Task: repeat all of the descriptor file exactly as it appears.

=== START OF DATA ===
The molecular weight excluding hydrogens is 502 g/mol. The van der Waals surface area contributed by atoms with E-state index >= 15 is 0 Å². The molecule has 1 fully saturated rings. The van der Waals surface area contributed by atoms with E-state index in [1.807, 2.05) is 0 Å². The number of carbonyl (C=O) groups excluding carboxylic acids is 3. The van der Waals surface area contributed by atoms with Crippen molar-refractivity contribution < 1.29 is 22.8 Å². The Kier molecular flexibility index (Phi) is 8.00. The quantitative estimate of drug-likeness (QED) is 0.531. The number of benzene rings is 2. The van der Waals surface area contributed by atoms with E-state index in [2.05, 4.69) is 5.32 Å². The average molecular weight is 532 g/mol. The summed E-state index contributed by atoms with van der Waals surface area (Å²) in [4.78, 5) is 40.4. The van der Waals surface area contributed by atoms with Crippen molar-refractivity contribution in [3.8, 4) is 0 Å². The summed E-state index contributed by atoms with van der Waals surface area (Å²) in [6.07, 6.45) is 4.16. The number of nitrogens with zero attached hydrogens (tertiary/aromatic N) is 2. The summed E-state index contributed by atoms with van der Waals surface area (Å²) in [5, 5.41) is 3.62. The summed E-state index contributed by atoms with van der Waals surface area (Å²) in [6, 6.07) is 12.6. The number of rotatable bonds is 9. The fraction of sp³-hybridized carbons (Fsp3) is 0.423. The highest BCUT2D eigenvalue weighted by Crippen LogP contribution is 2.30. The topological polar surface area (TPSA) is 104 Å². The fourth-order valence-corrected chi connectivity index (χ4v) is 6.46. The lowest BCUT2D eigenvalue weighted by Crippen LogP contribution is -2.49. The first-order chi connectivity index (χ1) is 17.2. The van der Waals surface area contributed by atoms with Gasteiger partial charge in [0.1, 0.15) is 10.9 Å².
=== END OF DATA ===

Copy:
The molecular weight excluding hydrogens is 502 g/mol. The van der Waals surface area contributed by atoms with E-state index >= 15 is 0 Å². The molecule has 1 fully saturated rings. The van der Waals surface area contributed by atoms with E-state index in [1.807, 2.05) is 0 Å². The number of carbonyl (C=O) groups excluding carboxylic acids is 3. The van der Waals surface area contributed by atoms with Crippen molar-refractivity contribution < 1.29 is 22.8 Å². The Kier molecular flexibility index (Phi) is 8.00. The quantitative estimate of drug-likeness (QED) is 0.531. The number of benzene rings is 2. The van der Waals surface area contributed by atoms with E-state index in [2.05, 4.69) is 5.32 Å². The average molecular weight is 532 g/mol. The summed E-state index contributed by atoms with van der Waals surface area (Å²) in [4.78, 5) is 40.4. The van der Waals surface area contributed by atoms with Crippen molar-refractivity contribution in [3.8, 4) is 0 Å². The summed E-state index contributed by atoms with van der Waals surface area (Å²) in [6.07, 6.45) is 4.16. The number of nitrogens with zero attached hydrogens (tertiary/aromatic N) is 2. The summed E-state index contributed by atoms with van der Waals surface area (Å²) in [5, 5.41) is 3.62. The summed E-state index contributed by atoms with van der Waals surface area (Å²) in [6, 6.07) is 12.6. The number of rotatable bonds is 9. The fraction of sp³-hybridized carbons (Fsp3) is 0.423. The highest BCUT2D eigenvalue weighted by Crippen LogP contribution is 2.30. The topological polar surface area (TPSA) is 104 Å². The fourth-order valence-corrected chi connectivity index (χ4v) is 6.46. The lowest BCUT2D eigenvalue weighted by Crippen LogP contribution is -2.49. The first-order chi connectivity index (χ1) is 17.2. The van der Waals surface area contributed by atoms with Gasteiger partial charge in [0.1, 0.15) is 10.9 Å².